Blatz and Philpot (2010) suggest that intergroup apologies can improve intergroup attitudes, restore trust, and promote forgiveness. Additionally, they identify nine moderators (intentionality, time since harm, severity, privity, costliness, time since apology, trust, power, and identification) and four mediators (remorse, sincerity, empathy, and assigning responsibility) that influence apology-outcome relationships. Although it is beyond the scope of this brief post to examine all of these factors, one can imagine how each might relate to the conflicts discussed above. Take whether or not the perpetrators intended to harm the victim (intentionality) as an example. This past summer, I wrote about an incident where an LAPD officer was filmed kicking a bicycle commuter during the monthly mass bicycling event Critical Mass. As an organization, the LAPD reacted to this incident by condemning the actions of the officer and expressing their support of lawful bicycle commuting. Framing this incident as unreflective of the LAPD as an organization (unintentional) may have aided their attempt to restore relations with bicycle commuters in the city. In contrast, intergroup apologies should be less effective when transgressions are clearly intentional. For example, the North Korean government openly takes credit for their recent attack on the South Korean island of Yeonpyeong. Although an official apology is certainly warranted for this attack, it is unlikely to be effective in achieving the immediate forgiveness of South Koreans.

Clearly, not all intergroup conflicts can be resolved with an apology. What should be taken from this research is that when certain conditions are met, the power of a simple public apology for improving intergroup attitudes, restoring trust, and promoting forgiveness should not be underestimated.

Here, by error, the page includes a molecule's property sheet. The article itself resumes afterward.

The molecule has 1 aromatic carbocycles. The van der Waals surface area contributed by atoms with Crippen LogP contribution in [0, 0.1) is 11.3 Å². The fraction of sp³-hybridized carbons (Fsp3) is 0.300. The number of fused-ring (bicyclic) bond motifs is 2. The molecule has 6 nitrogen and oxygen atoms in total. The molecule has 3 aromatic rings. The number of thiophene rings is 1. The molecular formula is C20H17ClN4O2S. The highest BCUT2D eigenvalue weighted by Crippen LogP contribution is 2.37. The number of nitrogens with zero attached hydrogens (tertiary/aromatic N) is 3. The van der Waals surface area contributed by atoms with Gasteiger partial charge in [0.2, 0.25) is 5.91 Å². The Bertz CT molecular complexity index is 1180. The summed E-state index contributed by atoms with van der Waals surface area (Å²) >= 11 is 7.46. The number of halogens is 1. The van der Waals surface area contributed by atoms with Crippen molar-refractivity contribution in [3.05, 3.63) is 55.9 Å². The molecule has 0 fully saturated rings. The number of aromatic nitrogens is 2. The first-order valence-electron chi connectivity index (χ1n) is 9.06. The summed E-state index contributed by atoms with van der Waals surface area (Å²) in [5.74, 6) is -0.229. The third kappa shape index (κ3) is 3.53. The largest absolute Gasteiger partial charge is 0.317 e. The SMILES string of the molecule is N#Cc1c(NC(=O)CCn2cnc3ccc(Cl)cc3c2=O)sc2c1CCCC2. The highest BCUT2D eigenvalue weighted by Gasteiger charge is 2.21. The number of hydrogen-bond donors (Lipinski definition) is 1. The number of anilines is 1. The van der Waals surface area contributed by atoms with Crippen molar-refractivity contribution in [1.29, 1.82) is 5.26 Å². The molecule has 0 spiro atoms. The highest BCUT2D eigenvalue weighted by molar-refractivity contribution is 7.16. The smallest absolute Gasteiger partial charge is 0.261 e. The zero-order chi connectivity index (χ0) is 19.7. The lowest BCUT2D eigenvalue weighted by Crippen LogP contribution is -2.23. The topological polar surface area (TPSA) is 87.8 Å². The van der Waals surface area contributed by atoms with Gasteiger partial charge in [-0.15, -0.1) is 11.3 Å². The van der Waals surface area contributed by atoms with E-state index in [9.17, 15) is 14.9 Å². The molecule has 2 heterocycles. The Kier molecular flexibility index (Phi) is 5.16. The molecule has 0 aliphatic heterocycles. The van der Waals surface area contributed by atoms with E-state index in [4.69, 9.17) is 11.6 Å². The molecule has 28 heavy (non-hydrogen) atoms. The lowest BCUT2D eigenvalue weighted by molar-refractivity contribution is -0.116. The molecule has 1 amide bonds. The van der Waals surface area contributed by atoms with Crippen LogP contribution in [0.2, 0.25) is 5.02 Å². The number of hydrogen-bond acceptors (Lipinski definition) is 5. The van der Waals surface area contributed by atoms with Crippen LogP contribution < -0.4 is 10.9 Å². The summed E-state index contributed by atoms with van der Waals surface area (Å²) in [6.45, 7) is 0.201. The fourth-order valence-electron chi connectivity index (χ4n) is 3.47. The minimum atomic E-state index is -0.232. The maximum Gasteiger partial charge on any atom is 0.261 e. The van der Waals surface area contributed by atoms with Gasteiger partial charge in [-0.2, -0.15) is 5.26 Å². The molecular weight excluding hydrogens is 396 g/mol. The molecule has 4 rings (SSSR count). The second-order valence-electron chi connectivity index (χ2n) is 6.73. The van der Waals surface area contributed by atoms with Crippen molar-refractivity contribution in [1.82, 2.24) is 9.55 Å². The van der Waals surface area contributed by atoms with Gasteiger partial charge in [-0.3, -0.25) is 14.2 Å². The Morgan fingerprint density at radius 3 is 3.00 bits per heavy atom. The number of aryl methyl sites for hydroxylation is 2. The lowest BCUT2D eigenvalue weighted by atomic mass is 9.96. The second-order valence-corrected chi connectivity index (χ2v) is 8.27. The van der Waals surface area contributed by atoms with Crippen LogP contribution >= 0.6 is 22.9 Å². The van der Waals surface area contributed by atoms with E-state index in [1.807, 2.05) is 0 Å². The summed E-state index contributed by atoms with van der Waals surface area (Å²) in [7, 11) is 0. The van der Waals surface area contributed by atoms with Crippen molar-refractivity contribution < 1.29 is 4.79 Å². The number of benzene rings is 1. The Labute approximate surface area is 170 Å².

Read more

Blatz, C.W., & Philpot, C. (2010). On the outcomes of intergroup apologies. Social and Personality Psychology Compass, 4, 995-1007.

Destruction on island at center of Korean barrage (CNN)

View other posts by Kevin R. Betts

Essay Writer for Hire- Who is worse, the cheater or the enabler?

By Erica Zaiser

If you haven’t read this yet, you should. It is the story of a man (using the alias Ed Dante) who writes essays and exams for students in higher education for pay. The article sheds light on this completely undetectable method of cheating,  the inherent flaws in higher education, and the shocking number of people completing undergraduate and even graduate degrees with someone else’s work. The author claims to have written for on nearly every subject and completed 12 graduate theses in his time doing the work. He also has said that he plans to retire and wants to reveal to academia this underground ring of cheating.

Perhaps even more interesting than the article is the discussion which has followed, with many people berating the author for his involvement in cheating. Interestingly, it doesn’t seem that people are angry at the student cheaters, they are angry at the man making money and actually writing the essays. What is it that makes people so angry? People seem particularly mad that he makes money off the whole thing. Does that make it worse? On one hand you could argue that without him students would just find someone else to help them cheat. On the other hand, he knowingly allows and enables the cheating. Which is worse?

Interestingly, there is research on this topic. In a set of studies by Whitley and Kost (1999), people were asked to evaluate the people who help students cheat. In general, people in their studies viewed cheaters as being more morally culpable than those who helped them cheat. However, there was some evidence that when people are paid for cheating, they are viewed more harshly than when they do it to “help a friend”. Although this only rung true for women in their study, it seems to ring true for many responders to the story. There is surprisingly little research out there on attitudes towards cheating or those who help cheaters. But with the apparent rampant use of this method of cheating, as claimed by the author, it seems like an important area for more research to be done.